The Regional Transportation District (RTD) announced Tuesday that it has stopped testing on the Gold line until it can fix ongoing issues with the University of Colorado A line.
DENVER -- The Regional Transportation District (RTD) announced Tuesday that it has stopped testing on the Gold line until it can fix ongoing issues with the University of Colorado A line.
The Gold line, or G line, is set to open this fall. It will use commuter rail to connect Wheat Ridge and Arvada to downtown Denver with stops at popular locations, like Old Towne Arvada.
"[It's] definitely a long time coming," said Arvada resident Erik Solborg. "I look forward to jumping on the train and not having to find parking downtown."
"[I'm] really excited for the G line. It will be good to get transportation downtown," said resident James Smith.
However, until the A line crossing arm problems are fixed, the G line is on hold.
The issue centers around timing and the wireless communication system used to predict the arrival of a train.
"In some cases, the train is arriving several seconds later than the design time," said RTD CEO Dave Genova. "We're working with a sense of urgency on this, and this is RTD's number one priority."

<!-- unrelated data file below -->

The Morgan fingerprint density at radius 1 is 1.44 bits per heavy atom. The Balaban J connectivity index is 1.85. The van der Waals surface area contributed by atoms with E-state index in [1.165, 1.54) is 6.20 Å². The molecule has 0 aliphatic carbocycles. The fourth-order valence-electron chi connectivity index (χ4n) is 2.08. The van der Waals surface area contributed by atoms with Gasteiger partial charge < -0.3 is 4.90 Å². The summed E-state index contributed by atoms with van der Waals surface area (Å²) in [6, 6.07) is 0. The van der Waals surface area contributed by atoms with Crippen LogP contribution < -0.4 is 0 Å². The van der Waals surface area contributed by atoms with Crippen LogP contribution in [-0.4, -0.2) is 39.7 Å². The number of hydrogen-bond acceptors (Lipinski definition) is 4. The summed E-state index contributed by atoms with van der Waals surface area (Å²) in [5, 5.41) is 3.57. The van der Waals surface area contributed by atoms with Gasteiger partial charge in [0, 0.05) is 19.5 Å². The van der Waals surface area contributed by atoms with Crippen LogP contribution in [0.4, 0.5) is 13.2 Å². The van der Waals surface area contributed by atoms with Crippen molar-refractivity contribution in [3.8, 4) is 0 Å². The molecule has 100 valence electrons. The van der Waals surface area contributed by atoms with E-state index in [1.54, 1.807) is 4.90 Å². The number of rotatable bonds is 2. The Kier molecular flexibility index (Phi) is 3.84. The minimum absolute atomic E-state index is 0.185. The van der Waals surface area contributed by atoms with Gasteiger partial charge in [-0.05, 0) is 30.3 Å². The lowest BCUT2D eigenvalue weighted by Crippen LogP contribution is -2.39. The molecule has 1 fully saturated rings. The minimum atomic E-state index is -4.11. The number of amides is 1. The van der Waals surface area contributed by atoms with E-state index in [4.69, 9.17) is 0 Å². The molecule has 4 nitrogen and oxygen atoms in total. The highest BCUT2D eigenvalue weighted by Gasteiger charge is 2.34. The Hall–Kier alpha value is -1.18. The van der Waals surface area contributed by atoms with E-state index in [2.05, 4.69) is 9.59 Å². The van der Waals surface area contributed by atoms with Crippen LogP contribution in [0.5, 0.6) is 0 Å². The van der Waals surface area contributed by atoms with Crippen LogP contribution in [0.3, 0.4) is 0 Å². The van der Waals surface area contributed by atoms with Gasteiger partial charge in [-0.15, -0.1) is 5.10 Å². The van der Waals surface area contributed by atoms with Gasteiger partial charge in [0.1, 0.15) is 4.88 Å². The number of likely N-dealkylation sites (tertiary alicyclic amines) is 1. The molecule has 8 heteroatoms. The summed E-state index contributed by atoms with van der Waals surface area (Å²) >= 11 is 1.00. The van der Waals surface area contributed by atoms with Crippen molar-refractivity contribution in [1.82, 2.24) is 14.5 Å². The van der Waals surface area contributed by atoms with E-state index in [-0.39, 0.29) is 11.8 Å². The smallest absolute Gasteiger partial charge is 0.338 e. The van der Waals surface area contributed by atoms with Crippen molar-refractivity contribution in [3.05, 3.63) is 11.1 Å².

As a result of the timing issues, the Federal Railroad Administration has required flaggers to be stationed at each crossing location to ensure the safety of cars and pedestrians.
The reason this impacts the G line is that the two lines use the same technology.
RTD said the A line has a total of 13 crossings and is 20 percent residential. The G line has 17 crossings and is 80 percent residential.
"It would effect a lot more people in their homes," said Nate Currey, a spokesperson with RTD. "So, we want to make sure we have a good project ready to go and open it well."
RTD also said it is testing new software it hopes will help resolve the issue.
"We are getting very good data from what we've been able to test on the A line," said Scott Reed, RTD's general manager of communications.
Despite the ongoing challenges, RTD still promises an on-time rollout of the G line.
"We are still targeting a fall of 2016 opening date," said Genova.
For people like Smith, who've experienced firsthand the A line delays, he said he'd rather see them get it right than on time.
"Get all of that worked out first, instead of getting stuck on a train halfway to Denver," he said.
Genova said they have issued the contract company $1.1 million in performance deductions due to the shortfalls on the A and B lines.
RTD also said that ridership is up on the A line with more than 18,000 people riding it each weekday.
As for the B line connection up to Longmont, RTD said Tuesday that date is likely now 2038.
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